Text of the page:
Going to the Movies
Budapest is a wonderful city for films. At any given time there are more films playing in Budapest than there are in Philadelphia. Theaters range from the most modern with high backed chairs and stadium seating, to art houses with thirty seats and a screen. We have found even the small theaters to have good projection quality and we pretty much go wherever the movies we like are. If you want large screens and sophisticated sound systems you should aim more at the shopping malls like West End Center or Duna Plaza.
In general, most English language films are shown in English with Hungarian subtitles. Movies for children, or movies of special Hungarian interest will be dubbed. By the way, almost all films available on video cassete are dubbed, so you will have to find a specialty store if you want to rent or buy (non Hungarian language) video tapes. And don't forget -- video in Hungary is in the European PAL format. The tapes won't play on your machine back in America even though they do say VHS!
Admission prices range from $2.00 at the smaller local houses to $5.00 in the shopping centers. Concessions are proportionally cheap (although Western soft drinks jack up the price.) The Hungarians love popcorn and it is available at almost all theaters.
Tickets for the major theaters are for assigned seats -- in general Hungarians consider the seats in the back to be best and so that is what is sold first. If you don't understand what you are being told about the seats, just agree.
You can get Movie listings in the Budapest Sun (The English language weekly newspaper), but why not use the resources that Hungarians use? There are two weekly magazines which are devoted to giving listings of movies, theater, music, and other artistic events. Both magazines list events from Thursday through Wednesday so if you try to get one on a Tuesday or Wednesday, you may be told that there aren't any -- or worse, get one that doesn't cover the period you want.
(Ask for "Peshtee Mooshore") Is available at newsstands for under 50 cents. I find it more complete and easier for an Anglophone to read.
To find movies:
- Look in the table of Contents in the front for the main (red) heading "Film es Video"
- Under that heading look for "A heten lathato filmek rovidtartalma" and turn to the page indicated.
When you get there the section will be headed "Filmek a Heten."
What follows is an alphabetic list of the films that are playing that week ordered by their Hungarian titles. The listing gives :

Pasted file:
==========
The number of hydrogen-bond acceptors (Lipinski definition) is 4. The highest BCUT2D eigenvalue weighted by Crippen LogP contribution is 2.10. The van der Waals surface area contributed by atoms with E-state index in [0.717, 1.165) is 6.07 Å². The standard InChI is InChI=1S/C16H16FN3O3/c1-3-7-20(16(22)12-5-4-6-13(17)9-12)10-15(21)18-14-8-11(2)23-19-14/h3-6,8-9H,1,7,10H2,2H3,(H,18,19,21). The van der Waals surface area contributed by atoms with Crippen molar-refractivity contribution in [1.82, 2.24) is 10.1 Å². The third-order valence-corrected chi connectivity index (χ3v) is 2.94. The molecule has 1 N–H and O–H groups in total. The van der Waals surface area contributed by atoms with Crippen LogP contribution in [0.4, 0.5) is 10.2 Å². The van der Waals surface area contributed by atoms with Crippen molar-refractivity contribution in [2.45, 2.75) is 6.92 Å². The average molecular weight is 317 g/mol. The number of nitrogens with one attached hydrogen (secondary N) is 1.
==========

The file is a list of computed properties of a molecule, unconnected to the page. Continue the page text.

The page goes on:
- the Hungarian Title (important because this is what you ask for when you buy tickets.)
- Then the Title as the film was originally made (English for American films.)
- Then in parentheses it tells you:
Parts of this information may be left out when they are either obvious or not available. So for example, it is obvious that an Hungarian film (magyar) will be neither dubbed nor subtitled.
- Whether the film is in color (szin.) or black and white (f.f.);
- the country (and thus the language) in which the film was made. So amerikai means America, magyar means Hungary, francia means France, and so on;
- whether the film is subtitled (in Hungarian) feliratos or dubbed (into Hungarian) szinkronizalt;
- the last entry is the running time (given in minutes) perc.
Next there will be a list of all of the theaters that the film is playing at. The multiplexes tend to set aside one screen for a film and play it many times a day. Smaller houses may show up to five different films at different times in the day.
You need to look up the theater in the alphabetical listing to find out what time it is showing a particular film. A lowercase letter before the time is telling you that the show is earlier. For example f20 would mean that the show is at 7:30 P.M. (half eight.) Be careful to note the date too! Smaller theaters may show a film only one or two days of the week. If you are going to one of the big multiplexes, it is often easier to scan through the magazine and find the ad for that theater -- this often gives you an easier to read time listing.
PestiEst (ask for "Peshtee Esht""
is a free magazine distributed in theaters, resturants, coffee houses, and various other points Look for a black and white PESTIEST sticker on the door (check your hotel lobby.) In fact, if you are in a mall on a Friday afternoon it may seem as if every other young couple you see has a PestiEst and are planning their weekend. The organization is not quite as good as Pesti Musor -- you especially have to search to find the page that gives the English titles, but all the information is there.